Starlink is a SpaceX service for providing high speed internet via satellite. SpaceX welcomes researchers to test on their platform in a non-disruptive manner and submit findings as set forth below. SpaceX values the work done by security researchers in improving the security of our products and service offerings. We are committed to working with this community to verify, reproduce and respond to legitimate reported vulnerabilities. We encourage the community to participate in our responsible reporting process. Testing is only authorized on the targets listed as in scope (see the scope page).
Any domain/property of SpaceX not listed in the targets section is out of scope. This includes any/all subdomains not listed as in scope. If you happen to identify a security vulnerability on a target that is not in scope, but it demonstrably belongs to SpaceX, you can report it as set forth below. However, be aware that it is ineligible for rewards or points-based compensation.
While starlink.com is in scope (see scope section below for more details), we are not currently providing beta invites, credentials, or hardware to researchers. However, researchers are free to test on equipment they own or any in-scope targets that they have access to.
If you would like to participate in the Starlink beta and purchase hardware, please sign up with a personal email address on starlink.com. There is no guarantee you will be selected as a customer as the program is currently in invite-only beta.
While we use Bugcrowd as a platform for rewarding all issues, please report issues in satellites, Starlink Dishes, or other hardware directly to email@example.com, using our GPG key to encrypt reports containing sensitive information.
- As mentioned above, any testing that disrupts service to other users is considered out of scope.
- Any physical attacks on infrastructure beyond what you physically own is out of scope. More specifically, you are welcome to test on your own Starlink Dish, but attacks against any larger scale infrastructure (such as ground stations that affect multiple users) are prohibited.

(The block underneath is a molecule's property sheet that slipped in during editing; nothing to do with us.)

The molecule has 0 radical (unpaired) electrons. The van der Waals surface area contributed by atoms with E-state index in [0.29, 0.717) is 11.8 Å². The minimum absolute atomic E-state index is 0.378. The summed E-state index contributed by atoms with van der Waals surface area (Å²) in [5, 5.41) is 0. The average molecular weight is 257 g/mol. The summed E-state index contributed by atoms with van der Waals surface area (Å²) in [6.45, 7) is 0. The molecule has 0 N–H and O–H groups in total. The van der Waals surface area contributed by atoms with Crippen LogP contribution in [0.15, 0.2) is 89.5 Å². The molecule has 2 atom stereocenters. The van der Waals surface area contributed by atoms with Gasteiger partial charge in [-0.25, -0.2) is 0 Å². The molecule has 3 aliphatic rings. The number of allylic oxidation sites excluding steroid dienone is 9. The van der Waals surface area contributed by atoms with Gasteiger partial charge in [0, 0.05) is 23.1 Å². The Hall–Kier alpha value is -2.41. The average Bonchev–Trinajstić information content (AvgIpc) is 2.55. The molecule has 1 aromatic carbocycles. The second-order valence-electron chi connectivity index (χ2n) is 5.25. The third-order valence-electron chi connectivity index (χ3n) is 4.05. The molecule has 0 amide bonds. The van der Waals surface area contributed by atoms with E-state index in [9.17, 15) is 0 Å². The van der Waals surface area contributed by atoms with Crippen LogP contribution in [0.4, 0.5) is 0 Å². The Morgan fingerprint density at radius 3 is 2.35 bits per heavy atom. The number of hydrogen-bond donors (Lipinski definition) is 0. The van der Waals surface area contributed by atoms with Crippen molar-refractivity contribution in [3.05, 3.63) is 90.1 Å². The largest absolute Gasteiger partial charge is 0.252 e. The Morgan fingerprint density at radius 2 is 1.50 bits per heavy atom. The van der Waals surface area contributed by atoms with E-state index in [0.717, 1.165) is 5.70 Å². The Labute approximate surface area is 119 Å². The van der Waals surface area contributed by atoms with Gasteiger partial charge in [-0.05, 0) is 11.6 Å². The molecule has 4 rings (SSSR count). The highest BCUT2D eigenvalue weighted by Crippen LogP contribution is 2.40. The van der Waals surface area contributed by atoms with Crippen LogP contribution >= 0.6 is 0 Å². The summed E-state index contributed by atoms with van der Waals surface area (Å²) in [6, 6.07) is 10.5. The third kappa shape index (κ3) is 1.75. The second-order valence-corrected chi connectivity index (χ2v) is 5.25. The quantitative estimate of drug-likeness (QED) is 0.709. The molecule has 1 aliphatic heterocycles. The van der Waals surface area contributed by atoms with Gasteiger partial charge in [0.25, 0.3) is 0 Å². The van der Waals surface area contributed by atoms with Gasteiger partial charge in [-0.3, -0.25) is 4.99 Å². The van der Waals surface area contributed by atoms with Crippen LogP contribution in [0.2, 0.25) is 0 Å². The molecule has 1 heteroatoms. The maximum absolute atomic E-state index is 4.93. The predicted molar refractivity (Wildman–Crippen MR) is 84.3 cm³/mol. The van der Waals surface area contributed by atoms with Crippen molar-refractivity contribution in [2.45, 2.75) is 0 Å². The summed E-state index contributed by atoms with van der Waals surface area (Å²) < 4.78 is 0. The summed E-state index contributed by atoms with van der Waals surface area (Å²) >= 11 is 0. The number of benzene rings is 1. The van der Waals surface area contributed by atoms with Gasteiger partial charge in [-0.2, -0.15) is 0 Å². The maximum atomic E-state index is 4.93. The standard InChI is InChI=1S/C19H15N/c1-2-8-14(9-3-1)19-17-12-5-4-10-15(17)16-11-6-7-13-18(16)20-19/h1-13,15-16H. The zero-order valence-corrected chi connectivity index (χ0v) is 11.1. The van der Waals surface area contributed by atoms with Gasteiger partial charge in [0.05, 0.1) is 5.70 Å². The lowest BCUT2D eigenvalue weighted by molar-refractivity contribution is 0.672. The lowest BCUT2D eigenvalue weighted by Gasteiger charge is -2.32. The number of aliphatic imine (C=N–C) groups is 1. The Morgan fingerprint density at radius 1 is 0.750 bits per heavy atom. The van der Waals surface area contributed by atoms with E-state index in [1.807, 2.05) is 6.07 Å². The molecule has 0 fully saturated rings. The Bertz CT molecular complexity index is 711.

- You are not permitted to chain exploits or perform post-exploitation activities on satellites or other critical infrastructure. If you think you have discovered an issue with a satellite (or are close to discovering one) stop immediately and report the finding.
Do not engage in any sort of physical attacks on SpaceX/Starlink infrastructure or conduct testing which could interfere with its stability or ability to provide service. If you believe you've found an issue that affects a satellite or other highly sensitive system, please stop and email firstname.lastname@example.org — we will work with you to safely complete a proof of concept.
If issues reported to our bug bounty program affect a third-party library, external project, or another vendor, SpaceX reserves the right to forward details of the issue to that third party without further discussion with the researcher. We will do our best to coordinate and communicate with researchers throughout this process.
Responsible Disclosure Guidelines
We will investigate legitimate reports and make every effort to quickly correct any vulnerability. To encourage responsible reporting, we will not take legal action against you nor ask law enforcement to investigate you provided you comply with the following Responsible Disclosure Guidelines and other rules and guidelines of this program:
- Make a good faith effort to avoid privacy violations, destruction of data, and interruption or degradation of our services.
- Do not modify or access data that does not belong to you.
- Give SpaceX a reasonable time to correct the issue before making any information public.
When conducting vulnerability research according to this policy, we consider this research to be:
- Authorized in accordance with the Computer Fraud and Abuse Act (CFAA) (and/or similar state laws), and we will not initiate or support legal action against you for accidental, good faith violations of this policy;